Daniel is Head of the Machine Learning (ML) Initiative at SLAC National Accelerator Laboratory. The ML initiative coordinates the application of ML techniques across the range of science at the lab, with special focus in autonomous facility and experimental control, edge-ML, sparse and irregular data sets, prognostics, and new approaches to data analysis. Previously, Daniel led the Accelerator Directorate’s ML department, as well as working in the Linac Coherent Light Source Laser Division. Prior to joining SLAC, Daniel worked as a conservation scientist at the Museum of Modern Art in New York, and as a data analyst for WhenU.com. Daniel received his PhD in Applied Physics from Stanford, and his AB in Physics from Harvard.
Arvind Ramanathan is a computational biologist in the Data Science and Learning Division at Argonne National Laboratory and a senior scientist at the University of Chicago Consortium for Advanced Science and Engineering (CASE). His research interests are at the intersection of data science, high performance computing and biological/biomedical sciences.
His research focuses on three areas focusing on scalable statistical inference techniques: (1) for analysis and development of adaptive multi-scale molecular simulations for studying complex biological phenomena (such as how intrinsically disordered proteins self assemble, or how small molecules modulate disordered protein ensembles), (2) to integrate complex data for public health dynamics, and (3) for guiding design of CRISPR-Cas9 probes to modify microbial function(s).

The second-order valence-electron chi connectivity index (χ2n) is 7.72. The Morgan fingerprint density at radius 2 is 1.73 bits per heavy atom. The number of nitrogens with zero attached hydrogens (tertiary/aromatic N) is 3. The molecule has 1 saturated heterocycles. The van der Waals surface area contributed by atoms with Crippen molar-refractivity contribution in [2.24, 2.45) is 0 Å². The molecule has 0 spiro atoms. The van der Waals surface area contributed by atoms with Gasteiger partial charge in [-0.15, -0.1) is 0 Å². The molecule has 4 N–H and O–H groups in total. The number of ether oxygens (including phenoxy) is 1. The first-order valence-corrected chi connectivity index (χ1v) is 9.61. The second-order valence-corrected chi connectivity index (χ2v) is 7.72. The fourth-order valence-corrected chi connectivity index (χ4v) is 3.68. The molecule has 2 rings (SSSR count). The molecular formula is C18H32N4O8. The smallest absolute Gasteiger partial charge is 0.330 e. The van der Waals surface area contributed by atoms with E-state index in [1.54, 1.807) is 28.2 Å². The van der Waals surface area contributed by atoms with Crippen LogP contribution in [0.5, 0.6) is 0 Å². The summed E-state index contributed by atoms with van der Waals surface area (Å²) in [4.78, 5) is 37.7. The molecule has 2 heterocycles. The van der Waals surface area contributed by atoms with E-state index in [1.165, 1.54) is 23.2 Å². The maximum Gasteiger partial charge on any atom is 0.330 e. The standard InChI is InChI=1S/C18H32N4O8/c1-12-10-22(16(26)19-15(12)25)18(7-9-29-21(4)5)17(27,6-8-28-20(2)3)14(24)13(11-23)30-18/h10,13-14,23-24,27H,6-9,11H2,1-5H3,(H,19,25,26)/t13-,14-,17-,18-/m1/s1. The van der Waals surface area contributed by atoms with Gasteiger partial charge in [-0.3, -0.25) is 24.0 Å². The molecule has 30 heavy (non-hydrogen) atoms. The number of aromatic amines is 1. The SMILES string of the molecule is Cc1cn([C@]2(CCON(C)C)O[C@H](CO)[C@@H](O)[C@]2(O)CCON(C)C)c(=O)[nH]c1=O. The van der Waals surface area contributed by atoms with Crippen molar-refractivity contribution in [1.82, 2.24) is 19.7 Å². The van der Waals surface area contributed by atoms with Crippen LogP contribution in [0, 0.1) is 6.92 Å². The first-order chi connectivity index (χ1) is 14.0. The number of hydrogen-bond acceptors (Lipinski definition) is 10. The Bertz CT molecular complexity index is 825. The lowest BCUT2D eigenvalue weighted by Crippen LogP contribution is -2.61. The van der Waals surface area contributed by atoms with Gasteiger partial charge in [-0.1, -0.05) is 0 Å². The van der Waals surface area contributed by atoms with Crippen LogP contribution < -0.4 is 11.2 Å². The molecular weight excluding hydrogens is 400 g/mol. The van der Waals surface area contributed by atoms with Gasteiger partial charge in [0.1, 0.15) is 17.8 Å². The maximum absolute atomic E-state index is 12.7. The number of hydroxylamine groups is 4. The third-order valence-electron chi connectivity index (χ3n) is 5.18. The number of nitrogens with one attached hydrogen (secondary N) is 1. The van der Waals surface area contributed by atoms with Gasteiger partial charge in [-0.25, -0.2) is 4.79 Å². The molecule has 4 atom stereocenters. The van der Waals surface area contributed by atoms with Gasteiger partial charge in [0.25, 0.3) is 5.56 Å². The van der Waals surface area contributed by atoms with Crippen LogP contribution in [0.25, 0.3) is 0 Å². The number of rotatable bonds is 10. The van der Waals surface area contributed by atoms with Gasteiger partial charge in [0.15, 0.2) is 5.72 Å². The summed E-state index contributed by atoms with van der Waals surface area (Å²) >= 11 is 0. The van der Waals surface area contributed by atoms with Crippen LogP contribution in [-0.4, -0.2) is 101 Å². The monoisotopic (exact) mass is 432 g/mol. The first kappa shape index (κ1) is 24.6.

He has published over 30 papers, and his work has been highlighted in the popular media, including NPR and NBC News. He obtained his Ph.D. in computational biology from Carnegie Mellon University, and was the team lead for integrative systems biology team within the Computational Science, Engineering and Division at Oak Ridge National Laboratory. More information about his group and research interests can be found at http://ramanathanlab.org.
A strong science, technology, and engineering foundation enables Sandia's mission through a capable research staff working at the forefront of innovation, collaborative research with universities and companies, and discretionary research projects with significant potential impact. Sandia is committed to hiring the nation’s best and brightest, equipping them with world class tools and facilities while providing opportunities to collaborate with technical experts from many different scientific disciplines. To ensure our fundamental science and engineering core is vibrant and cutting edge, Sandia has chosen to invest in the following research foundations: Bioscience, Computing and Information Science, Engineering Science, Geoscience, Materials Science, Nanodevices and Microsystems, Radiation Effects and High Energy Density Science. These diverse research areas enable a multidisciplinary approach to resolve emerging national security problems.